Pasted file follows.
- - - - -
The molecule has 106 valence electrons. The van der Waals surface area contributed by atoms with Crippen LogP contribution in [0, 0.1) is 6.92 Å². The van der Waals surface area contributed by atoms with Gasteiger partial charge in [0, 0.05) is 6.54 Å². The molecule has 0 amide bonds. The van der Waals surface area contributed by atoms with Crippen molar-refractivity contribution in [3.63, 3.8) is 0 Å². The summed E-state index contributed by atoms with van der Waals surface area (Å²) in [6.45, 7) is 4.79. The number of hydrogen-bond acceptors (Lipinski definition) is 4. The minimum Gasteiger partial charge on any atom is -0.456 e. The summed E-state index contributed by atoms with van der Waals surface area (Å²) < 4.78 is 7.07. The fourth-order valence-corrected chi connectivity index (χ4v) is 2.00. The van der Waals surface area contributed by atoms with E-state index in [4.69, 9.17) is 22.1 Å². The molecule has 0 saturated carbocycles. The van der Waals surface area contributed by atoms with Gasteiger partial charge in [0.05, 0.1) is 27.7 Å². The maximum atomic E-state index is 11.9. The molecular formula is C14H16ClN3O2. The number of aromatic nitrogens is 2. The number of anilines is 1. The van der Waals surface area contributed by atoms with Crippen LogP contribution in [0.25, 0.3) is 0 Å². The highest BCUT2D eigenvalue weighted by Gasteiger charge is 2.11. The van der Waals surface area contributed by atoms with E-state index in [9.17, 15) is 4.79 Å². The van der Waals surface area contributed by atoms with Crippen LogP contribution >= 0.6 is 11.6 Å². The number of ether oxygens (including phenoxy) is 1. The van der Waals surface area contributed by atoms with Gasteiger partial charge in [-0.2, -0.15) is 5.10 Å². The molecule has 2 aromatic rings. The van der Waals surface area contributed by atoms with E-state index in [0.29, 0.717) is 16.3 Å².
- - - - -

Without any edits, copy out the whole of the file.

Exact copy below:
The molecule has 106 valence electrons. The van der Waals surface area contributed by atoms with Crippen LogP contribution in [0, 0.1) is 6.92 Å². The van der Waals surface area contributed by atoms with Gasteiger partial charge in [0, 0.05) is 6.54 Å². The molecule has 0 amide bonds. The van der Waals surface area contributed by atoms with Crippen molar-refractivity contribution in [3.63, 3.8) is 0 Å². The summed E-state index contributed by atoms with van der Waals surface area (Å²) in [6.45, 7) is 4.79. The number of hydrogen-bond acceptors (Lipinski definition) is 4. The minimum Gasteiger partial charge on any atom is -0.456 e. The summed E-state index contributed by atoms with van der Waals surface area (Å²) < 4.78 is 7.07. The fourth-order valence-corrected chi connectivity index (χ4v) is 2.00. The van der Waals surface area contributed by atoms with E-state index in [4.69, 9.17) is 22.1 Å². The molecule has 0 saturated carbocycles. The van der Waals surface area contributed by atoms with Gasteiger partial charge in [0.05, 0.1) is 27.7 Å². The maximum atomic E-state index is 11.9. The molecular formula is C14H16ClN3O2. The number of aromatic nitrogens is 2. The number of anilines is 1. The van der Waals surface area contributed by atoms with Crippen LogP contribution in [0.25, 0.3) is 0 Å². The highest BCUT2D eigenvalue weighted by Gasteiger charge is 2.11. The van der Waals surface area contributed by atoms with E-state index in [9.17, 15) is 4.79 Å². The van der Waals surface area contributed by atoms with Crippen LogP contribution >= 0.6 is 11.6 Å². The number of ether oxygens (including phenoxy) is 1. The van der Waals surface area contributed by atoms with Gasteiger partial charge in [-0.2, -0.15) is 5.10 Å². The molecule has 2 aromatic rings. The van der Waals surface area contributed by atoms with E-state index in [0.29, 0.717) is 16.3 Å².